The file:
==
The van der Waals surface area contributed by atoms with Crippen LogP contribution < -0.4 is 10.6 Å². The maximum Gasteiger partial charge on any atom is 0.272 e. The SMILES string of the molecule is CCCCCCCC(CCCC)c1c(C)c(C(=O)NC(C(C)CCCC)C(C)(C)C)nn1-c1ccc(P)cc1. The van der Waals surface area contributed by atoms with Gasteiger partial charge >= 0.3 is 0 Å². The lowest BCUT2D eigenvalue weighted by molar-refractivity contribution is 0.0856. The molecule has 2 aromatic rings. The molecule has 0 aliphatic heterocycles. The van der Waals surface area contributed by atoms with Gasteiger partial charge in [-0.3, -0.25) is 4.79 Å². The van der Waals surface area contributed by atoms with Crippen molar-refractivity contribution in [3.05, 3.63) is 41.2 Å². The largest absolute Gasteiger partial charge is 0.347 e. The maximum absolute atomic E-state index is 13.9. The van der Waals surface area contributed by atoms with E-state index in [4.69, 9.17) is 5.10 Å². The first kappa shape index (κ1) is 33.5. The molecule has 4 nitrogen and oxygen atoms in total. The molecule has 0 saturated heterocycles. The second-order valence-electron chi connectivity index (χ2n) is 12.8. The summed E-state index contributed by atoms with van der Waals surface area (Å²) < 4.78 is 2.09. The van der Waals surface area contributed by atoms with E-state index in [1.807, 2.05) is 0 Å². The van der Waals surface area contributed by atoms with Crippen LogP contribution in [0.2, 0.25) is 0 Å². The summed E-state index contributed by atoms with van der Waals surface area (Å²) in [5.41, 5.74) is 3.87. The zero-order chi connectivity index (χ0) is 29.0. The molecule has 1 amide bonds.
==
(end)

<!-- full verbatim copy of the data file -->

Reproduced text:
The van der Waals surface area contributed by atoms with Crippen LogP contribution < -0.4 is 10.6 Å². The maximum Gasteiger partial charge on any atom is 0.272 e. The SMILES string of the molecule is CCCCCCCC(CCCC)c1c(C)c(C(=O)NC(C(C)CCCC)C(C)(C)C)nn1-c1ccc(P)cc1. The van der Waals surface area contributed by atoms with Gasteiger partial charge >= 0.3 is 0 Å². The lowest BCUT2D eigenvalue weighted by molar-refractivity contribution is 0.0856. The molecule has 2 aromatic rings. The molecule has 0 aliphatic heterocycles. The van der Waals surface area contributed by atoms with Gasteiger partial charge in [-0.3, -0.25) is 4.79 Å². The van der Waals surface area contributed by atoms with Crippen molar-refractivity contribution in [3.05, 3.63) is 41.2 Å². The largest absolute Gasteiger partial charge is 0.347 e. The maximum absolute atomic E-state index is 13.9. The van der Waals surface area contributed by atoms with E-state index in [4.69, 9.17) is 5.10 Å². The first kappa shape index (κ1) is 33.5. The molecule has 4 nitrogen and oxygen atoms in total. The molecule has 0 saturated heterocycles. The second-order valence-electron chi connectivity index (χ2n) is 12.8. The summed E-state index contributed by atoms with van der Waals surface area (Å²) < 4.78 is 2.09. The van der Waals surface area contributed by atoms with E-state index in [1.807, 2.05) is 0 Å². The van der Waals surface area contributed by atoms with Crippen LogP contribution in [0.2, 0.25) is 0 Å². The summed E-state index contributed by atoms with van der Waals surface area (Å²) in [5.41, 5.74) is 3.87. The zero-order chi connectivity index (χ0) is 29.0. The molecule has 1 amide bonds.